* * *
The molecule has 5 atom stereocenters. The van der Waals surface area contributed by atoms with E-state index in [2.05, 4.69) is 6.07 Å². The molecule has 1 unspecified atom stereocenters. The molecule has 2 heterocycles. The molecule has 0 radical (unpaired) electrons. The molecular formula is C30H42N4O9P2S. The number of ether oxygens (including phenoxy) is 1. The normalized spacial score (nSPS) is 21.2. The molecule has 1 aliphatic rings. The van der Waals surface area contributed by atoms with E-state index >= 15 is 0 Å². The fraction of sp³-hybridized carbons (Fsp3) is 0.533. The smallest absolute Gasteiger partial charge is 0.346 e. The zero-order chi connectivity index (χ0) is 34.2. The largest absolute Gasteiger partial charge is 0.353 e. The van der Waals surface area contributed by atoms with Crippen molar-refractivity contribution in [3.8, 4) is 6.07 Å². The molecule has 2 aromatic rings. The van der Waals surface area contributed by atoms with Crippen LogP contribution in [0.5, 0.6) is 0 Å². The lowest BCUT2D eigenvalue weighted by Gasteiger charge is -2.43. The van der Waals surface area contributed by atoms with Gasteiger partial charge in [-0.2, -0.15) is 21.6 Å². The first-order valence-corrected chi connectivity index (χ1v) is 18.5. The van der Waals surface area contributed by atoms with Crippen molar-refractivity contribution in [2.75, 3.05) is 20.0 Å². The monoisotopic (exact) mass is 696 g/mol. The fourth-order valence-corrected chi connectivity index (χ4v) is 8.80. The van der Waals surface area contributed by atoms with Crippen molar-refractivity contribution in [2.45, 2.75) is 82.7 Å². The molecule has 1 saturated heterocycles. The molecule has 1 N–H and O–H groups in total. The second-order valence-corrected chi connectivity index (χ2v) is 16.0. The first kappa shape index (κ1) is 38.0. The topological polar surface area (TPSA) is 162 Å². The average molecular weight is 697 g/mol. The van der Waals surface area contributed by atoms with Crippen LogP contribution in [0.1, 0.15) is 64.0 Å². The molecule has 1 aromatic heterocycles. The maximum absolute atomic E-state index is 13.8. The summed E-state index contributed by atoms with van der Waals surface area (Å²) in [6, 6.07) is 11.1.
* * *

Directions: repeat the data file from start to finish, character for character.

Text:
The molecule has 5 atom stereocenters. The van der Waals surface area contributed by atoms with E-state index in [2.05, 4.69) is 6.07 Å². The molecule has 1 unspecified atom stereocenters. The molecule has 2 heterocycles. The molecule has 0 radical (unpaired) electrons. The molecular formula is C30H42N4O9P2S. The number of ether oxygens (including phenoxy) is 1. The normalized spacial score (nSPS) is 21.2. The molecule has 1 aliphatic rings. The van der Waals surface area contributed by atoms with E-state index >= 15 is 0 Å². The fraction of sp³-hybridized carbons (Fsp3) is 0.533. The smallest absolute Gasteiger partial charge is 0.346 e. The zero-order chi connectivity index (χ0) is 34.2. The largest absolute Gasteiger partial charge is 0.353 e. The van der Waals surface area contributed by atoms with Crippen molar-refractivity contribution in [3.8, 4) is 6.07 Å². The molecule has 2 aromatic rings. The van der Waals surface area contributed by atoms with Crippen LogP contribution in [0.5, 0.6) is 0 Å². The lowest BCUT2D eigenvalue weighted by Gasteiger charge is -2.43. The van der Waals surface area contributed by atoms with Gasteiger partial charge in [-0.2, -0.15) is 21.6 Å². The first-order valence-corrected chi connectivity index (χ1v) is 18.5. The van der Waals surface area contributed by atoms with Crippen molar-refractivity contribution in [2.75, 3.05) is 20.0 Å². The monoisotopic (exact) mass is 696 g/mol. The fourth-order valence-corrected chi connectivity index (χ4v) is 8.80. The van der Waals surface area contributed by atoms with Crippen molar-refractivity contribution in [2.45, 2.75) is 82.7 Å². The molecule has 1 saturated heterocycles. The molecule has 1 N–H and O–H groups in total. The second-order valence-corrected chi connectivity index (χ2v) is 16.0. The first kappa shape index (κ1) is 38.0. The topological polar surface area (TPSA) is 162 Å². The average molecular weight is 697 g/mol. The van der Waals surface area contributed by atoms with Crippen LogP contribution in [0.1, 0.15) is 64.0 Å². The molecule has 1 aromatic heterocycles. The maximum absolute atomic E-state index is 13.8. The summed E-state index contributed by atoms with van der Waals surface area (Å²) in [6, 6.07) is 11.1.